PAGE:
Prayer As Spiritual Warfare – Part One

“You will be ever hearing but never understanding;
you will be ever seeing but never perceiving’.
For this people’s heart has become calloused;
they hardly hear with their ears,
and they have closed their eyes.
Otherwise, they might see with their eyes,
hear with their ears,
understand with their hearts
and turn, and I would heal them.”
Isaiah 6:9; Matthew 13:15

Painting by Hogarth
‘The Sleeping Church’

Over the last week from April 3rd through the 9th, SAGC held our first monthly prayer event with a prayer conference call taking place on the last day. To learn more, go here.

As the Title suggests, the topic was about exposing lies that the powers and principalities hold the world and the church in bondage to, and about seeing spiritual warfare in the reading of scripture.  In the narrative that began the event, Jessica wrote:

For too long, our enemy Satan has rendered God’s people not only ineffective at spiritual warfare, but completely unaware of it! Satan has accomplished this by “deceiving the whole world” (Rev. 12:9)… including the church. Christians often promote theology which is not from God but from Satan. Throughout the week, we can unpack and pray against some of these false teachings that cause believers to ignore our purposes and misrepresent God to the world.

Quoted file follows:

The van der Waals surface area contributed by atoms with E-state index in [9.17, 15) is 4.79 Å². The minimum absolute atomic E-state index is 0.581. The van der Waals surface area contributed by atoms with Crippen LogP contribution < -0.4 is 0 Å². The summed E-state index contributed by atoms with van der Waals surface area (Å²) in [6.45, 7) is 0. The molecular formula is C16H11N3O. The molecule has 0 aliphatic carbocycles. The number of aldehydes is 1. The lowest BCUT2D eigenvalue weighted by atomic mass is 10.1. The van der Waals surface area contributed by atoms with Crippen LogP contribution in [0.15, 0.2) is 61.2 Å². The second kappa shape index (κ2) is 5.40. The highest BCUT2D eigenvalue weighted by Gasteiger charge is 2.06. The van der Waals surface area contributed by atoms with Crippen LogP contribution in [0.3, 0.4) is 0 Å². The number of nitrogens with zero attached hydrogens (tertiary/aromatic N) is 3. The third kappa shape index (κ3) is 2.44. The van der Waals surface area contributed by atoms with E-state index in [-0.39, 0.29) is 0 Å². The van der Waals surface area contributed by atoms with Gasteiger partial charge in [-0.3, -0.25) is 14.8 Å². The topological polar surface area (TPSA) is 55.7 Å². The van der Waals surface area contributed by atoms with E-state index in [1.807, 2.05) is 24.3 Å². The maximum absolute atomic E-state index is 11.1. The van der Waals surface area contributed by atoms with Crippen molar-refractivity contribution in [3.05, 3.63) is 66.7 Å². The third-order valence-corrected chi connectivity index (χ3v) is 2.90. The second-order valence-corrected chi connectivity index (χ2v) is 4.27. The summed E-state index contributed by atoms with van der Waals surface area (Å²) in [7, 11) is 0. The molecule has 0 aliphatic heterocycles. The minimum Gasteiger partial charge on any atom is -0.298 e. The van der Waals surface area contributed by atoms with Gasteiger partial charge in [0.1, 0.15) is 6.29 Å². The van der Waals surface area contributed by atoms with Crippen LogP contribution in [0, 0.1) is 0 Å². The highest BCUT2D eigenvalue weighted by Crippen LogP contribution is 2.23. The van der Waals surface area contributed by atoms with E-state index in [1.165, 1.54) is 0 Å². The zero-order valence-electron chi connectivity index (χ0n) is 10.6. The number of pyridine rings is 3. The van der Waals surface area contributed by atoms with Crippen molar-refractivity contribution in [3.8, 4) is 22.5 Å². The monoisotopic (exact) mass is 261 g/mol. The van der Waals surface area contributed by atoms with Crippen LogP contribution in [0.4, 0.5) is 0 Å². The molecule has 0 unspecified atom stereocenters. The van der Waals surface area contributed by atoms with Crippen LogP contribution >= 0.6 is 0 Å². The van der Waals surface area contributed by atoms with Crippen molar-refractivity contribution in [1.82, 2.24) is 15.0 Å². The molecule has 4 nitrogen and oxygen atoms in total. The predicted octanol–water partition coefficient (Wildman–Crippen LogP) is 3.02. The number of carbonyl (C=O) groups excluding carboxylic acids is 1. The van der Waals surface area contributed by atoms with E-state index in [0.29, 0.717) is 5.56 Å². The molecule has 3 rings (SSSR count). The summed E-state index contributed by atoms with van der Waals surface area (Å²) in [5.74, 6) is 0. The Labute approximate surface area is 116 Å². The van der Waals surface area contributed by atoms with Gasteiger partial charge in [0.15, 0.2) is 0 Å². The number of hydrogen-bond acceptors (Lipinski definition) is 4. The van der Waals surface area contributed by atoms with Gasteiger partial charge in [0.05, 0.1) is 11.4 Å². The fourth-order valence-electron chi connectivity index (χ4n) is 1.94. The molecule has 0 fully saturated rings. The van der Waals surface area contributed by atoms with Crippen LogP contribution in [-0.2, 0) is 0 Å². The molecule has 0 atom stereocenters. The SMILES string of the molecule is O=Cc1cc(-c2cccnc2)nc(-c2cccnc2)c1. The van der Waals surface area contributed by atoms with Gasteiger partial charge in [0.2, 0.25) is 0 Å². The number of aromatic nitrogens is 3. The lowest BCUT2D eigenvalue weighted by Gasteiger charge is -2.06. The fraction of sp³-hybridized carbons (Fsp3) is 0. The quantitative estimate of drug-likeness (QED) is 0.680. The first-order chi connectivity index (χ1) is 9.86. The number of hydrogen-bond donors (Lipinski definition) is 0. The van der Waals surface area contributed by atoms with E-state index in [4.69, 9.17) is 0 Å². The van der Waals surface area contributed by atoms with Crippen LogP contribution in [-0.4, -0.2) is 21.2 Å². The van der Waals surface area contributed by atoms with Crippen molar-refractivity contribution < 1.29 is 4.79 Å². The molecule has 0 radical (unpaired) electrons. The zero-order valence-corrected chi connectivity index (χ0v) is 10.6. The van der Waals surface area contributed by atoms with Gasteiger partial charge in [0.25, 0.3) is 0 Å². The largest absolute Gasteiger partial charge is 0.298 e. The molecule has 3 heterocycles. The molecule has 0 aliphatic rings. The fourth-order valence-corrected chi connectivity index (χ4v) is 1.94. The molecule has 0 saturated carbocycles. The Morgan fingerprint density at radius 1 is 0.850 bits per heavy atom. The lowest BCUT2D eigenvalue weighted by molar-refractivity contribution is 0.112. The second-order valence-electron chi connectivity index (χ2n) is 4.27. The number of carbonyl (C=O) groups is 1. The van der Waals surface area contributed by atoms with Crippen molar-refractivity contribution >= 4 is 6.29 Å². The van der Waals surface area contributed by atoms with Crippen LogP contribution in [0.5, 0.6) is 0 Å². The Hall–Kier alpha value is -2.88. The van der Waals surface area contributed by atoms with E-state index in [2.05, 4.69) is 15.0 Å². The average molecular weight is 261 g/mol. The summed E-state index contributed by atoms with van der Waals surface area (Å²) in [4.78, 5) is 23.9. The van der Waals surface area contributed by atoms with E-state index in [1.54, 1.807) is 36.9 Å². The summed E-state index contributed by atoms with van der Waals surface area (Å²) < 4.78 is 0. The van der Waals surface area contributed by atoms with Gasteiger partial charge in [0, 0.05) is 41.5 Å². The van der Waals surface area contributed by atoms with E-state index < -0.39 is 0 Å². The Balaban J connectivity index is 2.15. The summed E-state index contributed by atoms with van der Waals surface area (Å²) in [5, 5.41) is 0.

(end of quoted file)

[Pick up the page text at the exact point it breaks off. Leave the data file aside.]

Following is a list of Satanic lies/misconceptions discerned throughout the week of prayer:

* One of Satan’s greatest lies is that he doesn’t exist. A similar lie among Christians is that he does exist, but that Satan’s actions (corrupting creation and afflicting suffering) are actually God’s actions. Some theology teaches that evil is allowed by God as part of his will to bring about the greater good. For those who would like to go deeper into this subject, see this post about the problem of evil and God’s sovereignty.

* The Platonist views that the spiritual realm is completely separate from this physical Earth and that the animals have no souls, are not based on the truth of scripture. Plato greatly influenced Augustine, who then influenced John Calvin, who still influences the church today.

* The Calvinist teachings of eternal decree and predestination both lead to a view of an unloving God; our love for the rest of creation will never surpass our view of God’s love. Both also remove some degree of personal responsibility by contributing to a fatalistic view of the world.

* Also contributing to fatalism is the ‘end times’ teaching which states that there will be a rapture and then the world will be destroyed. This view leads many evangelicals to wonder what the point is of taking care of this world. The truth is that God will restore this Earth, and invites us to participate in that! Evangelicalism has become so hyper-focused on believing the right things and then awaiting heaven, that we miss a large part of our calling for the present time.